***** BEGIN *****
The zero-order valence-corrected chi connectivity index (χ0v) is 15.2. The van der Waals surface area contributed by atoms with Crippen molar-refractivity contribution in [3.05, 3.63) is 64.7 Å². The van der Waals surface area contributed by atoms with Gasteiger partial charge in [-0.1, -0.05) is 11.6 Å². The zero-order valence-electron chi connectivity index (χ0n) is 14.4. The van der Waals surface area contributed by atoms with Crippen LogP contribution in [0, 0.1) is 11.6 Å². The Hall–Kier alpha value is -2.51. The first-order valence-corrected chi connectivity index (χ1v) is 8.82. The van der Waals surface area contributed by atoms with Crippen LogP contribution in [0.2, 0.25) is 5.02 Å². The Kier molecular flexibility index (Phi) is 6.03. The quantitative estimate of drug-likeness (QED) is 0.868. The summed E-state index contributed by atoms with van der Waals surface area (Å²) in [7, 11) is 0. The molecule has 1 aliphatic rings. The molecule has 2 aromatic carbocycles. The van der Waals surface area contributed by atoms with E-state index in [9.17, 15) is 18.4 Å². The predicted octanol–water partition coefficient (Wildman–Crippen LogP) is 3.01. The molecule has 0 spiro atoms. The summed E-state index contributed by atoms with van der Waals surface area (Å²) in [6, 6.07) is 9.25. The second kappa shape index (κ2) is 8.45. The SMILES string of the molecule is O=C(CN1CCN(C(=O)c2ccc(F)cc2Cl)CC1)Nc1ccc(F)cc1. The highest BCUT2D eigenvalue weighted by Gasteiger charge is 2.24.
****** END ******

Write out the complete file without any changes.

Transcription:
The zero-order valence-corrected chi connectivity index (χ0v) is 15.2. The van der Waals surface area contributed by atoms with Crippen molar-refractivity contribution in [3.05, 3.63) is 64.7 Å². The van der Waals surface area contributed by atoms with Gasteiger partial charge in [-0.1, -0.05) is 11.6 Å². The zero-order valence-electron chi connectivity index (χ0n) is 14.4. The van der Waals surface area contributed by atoms with Crippen LogP contribution in [0, 0.1) is 11.6 Å². The Hall–Kier alpha value is -2.51. The first-order valence-corrected chi connectivity index (χ1v) is 8.82. The van der Waals surface area contributed by atoms with Crippen LogP contribution in [0.2, 0.25) is 5.02 Å². The Kier molecular flexibility index (Phi) is 6.03. The quantitative estimate of drug-likeness (QED) is 0.868. The summed E-state index contributed by atoms with van der Waals surface area (Å²) in [7, 11) is 0. The molecule has 1 aliphatic rings. The molecule has 2 aromatic carbocycles. The van der Waals surface area contributed by atoms with E-state index in [9.17, 15) is 18.4 Å². The predicted octanol–water partition coefficient (Wildman–Crippen LogP) is 3.01. The molecule has 0 spiro atoms. The summed E-state index contributed by atoms with van der Waals surface area (Å²) in [6, 6.07) is 9.25. The second kappa shape index (κ2) is 8.45. The SMILES string of the molecule is O=C(CN1CCN(C(=O)c2ccc(F)cc2Cl)CC1)Nc1ccc(F)cc1. The highest BCUT2D eigenvalue weighted by Gasteiger charge is 2.24.